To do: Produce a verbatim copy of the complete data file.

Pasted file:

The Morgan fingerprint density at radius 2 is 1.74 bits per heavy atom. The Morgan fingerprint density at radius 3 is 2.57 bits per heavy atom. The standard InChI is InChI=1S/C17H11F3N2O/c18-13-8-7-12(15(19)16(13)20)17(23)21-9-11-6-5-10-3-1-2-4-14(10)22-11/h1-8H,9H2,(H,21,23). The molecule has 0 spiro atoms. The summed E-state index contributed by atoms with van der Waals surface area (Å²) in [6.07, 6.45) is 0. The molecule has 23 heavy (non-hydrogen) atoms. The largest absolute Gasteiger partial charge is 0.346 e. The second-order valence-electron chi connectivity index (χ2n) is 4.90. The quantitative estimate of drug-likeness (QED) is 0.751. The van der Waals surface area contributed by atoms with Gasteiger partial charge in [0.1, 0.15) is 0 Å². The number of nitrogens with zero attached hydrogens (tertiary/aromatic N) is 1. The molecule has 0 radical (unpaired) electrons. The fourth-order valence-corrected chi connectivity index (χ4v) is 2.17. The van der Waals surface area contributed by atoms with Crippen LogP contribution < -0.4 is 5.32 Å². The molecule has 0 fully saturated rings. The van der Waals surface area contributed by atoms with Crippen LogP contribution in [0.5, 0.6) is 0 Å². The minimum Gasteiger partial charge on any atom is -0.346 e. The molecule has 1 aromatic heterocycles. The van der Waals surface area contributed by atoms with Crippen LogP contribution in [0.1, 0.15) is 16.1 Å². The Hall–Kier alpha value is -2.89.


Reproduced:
The Morgan fingerprint density at radius 2 is 1.74 bits per heavy atom. The Morgan fingerprint density at radius 3 is 2.57 bits per heavy atom. The standard InChI is InChI=1S/C17H11F3N2O/c18-13-8-7-12(15(19)16(13)20)17(23)21-9-11-6-5-10-3-1-2-4-14(10)22-11/h1-8H,9H2,(H,21,23). The molecule has 0 spiro atoms. The summed E-state index contributed by atoms with van der Waals surface area (Å²) in [6.07, 6.45) is 0. The molecule has 23 heavy (non-hydrogen) atoms. The largest absolute Gasteiger partial charge is 0.346 e. The second-order valence-electron chi connectivity index (χ2n) is 4.90. The quantitative estimate of drug-likeness (QED) is 0.751. The van der Waals surface area contributed by atoms with Gasteiger partial charge in [0.1, 0.15) is 0 Å². The number of nitrogens with zero attached hydrogens (tertiary/aromatic N) is 1. The molecule has 0 radical (unpaired) electrons. The fourth-order valence-corrected chi connectivity index (χ4v) is 2.17. The van der Waals surface area contributed by atoms with Crippen LogP contribution < -0.4 is 5.32 Å². The molecule has 0 fully saturated rings. The van der Waals surface area contributed by atoms with Crippen LogP contribution in [0.5, 0.6) is 0 Å². The minimum Gasteiger partial charge on any atom is -0.346 e. The molecule has 1 aromatic heterocycles. The van der Waals surface area contributed by atoms with Crippen LogP contribution in [0.1, 0.15) is 16.1 Å². The Hall–Kier alpha value is -2.89.